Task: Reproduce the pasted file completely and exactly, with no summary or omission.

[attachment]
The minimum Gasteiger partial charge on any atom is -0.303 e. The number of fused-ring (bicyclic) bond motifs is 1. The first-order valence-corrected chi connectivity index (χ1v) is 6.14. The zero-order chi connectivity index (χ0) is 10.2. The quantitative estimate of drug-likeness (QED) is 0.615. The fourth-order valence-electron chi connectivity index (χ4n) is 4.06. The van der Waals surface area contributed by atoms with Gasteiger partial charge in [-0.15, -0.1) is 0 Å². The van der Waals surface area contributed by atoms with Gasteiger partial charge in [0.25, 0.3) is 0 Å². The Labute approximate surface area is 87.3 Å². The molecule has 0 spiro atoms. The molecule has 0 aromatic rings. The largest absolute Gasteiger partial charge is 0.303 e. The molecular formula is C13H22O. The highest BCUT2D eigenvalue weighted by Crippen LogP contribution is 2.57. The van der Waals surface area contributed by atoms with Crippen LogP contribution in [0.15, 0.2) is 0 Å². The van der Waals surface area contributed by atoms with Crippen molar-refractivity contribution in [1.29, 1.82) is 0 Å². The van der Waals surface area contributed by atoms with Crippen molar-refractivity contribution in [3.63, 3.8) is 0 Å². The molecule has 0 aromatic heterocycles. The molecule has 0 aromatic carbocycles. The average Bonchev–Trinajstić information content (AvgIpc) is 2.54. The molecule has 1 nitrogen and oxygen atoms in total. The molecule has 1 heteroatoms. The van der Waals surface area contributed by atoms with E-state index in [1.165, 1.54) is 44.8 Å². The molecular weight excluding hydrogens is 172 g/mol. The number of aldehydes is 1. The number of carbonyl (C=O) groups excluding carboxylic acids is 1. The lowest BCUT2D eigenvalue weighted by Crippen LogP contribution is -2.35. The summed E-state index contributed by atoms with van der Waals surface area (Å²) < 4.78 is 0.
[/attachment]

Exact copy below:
The minimum Gasteiger partial charge on any atom is -0.303 e. The number of fused-ring (bicyclic) bond motifs is 1. The first-order valence-corrected chi connectivity index (χ1v) is 6.14. The zero-order chi connectivity index (χ0) is 10.2. The quantitative estimate of drug-likeness (QED) is 0.615. The fourth-order valence-electron chi connectivity index (χ4n) is 4.06. The van der Waals surface area contributed by atoms with Gasteiger partial charge in [-0.15, -0.1) is 0 Å². The van der Waals surface area contributed by atoms with Gasteiger partial charge in [0.25, 0.3) is 0 Å². The Labute approximate surface area is 87.3 Å². The molecule has 0 spiro atoms. The molecule has 0 aromatic rings. The largest absolute Gasteiger partial charge is 0.303 e. The molecular formula is C13H22O. The highest BCUT2D eigenvalue weighted by Crippen LogP contribution is 2.57. The van der Waals surface area contributed by atoms with Crippen LogP contribution in [0.15, 0.2) is 0 Å². The van der Waals surface area contributed by atoms with Crippen molar-refractivity contribution in [1.29, 1.82) is 0 Å². The van der Waals surface area contributed by atoms with Crippen molar-refractivity contribution in [3.63, 3.8) is 0 Å². The molecule has 0 aromatic heterocycles. The molecule has 0 aromatic carbocycles. The average Bonchev–Trinajstić information content (AvgIpc) is 2.54. The molecule has 1 nitrogen and oxygen atoms in total. The molecule has 1 heteroatoms. The van der Waals surface area contributed by atoms with E-state index in [1.165, 1.54) is 44.8 Å². The molecular weight excluding hydrogens is 172 g/mol. The number of aldehydes is 1. The number of carbonyl (C=O) groups excluding carboxylic acids is 1. The lowest BCUT2D eigenvalue weighted by Crippen LogP contribution is -2.35. The summed E-state index contributed by atoms with van der Waals surface area (Å²) < 4.78 is 0.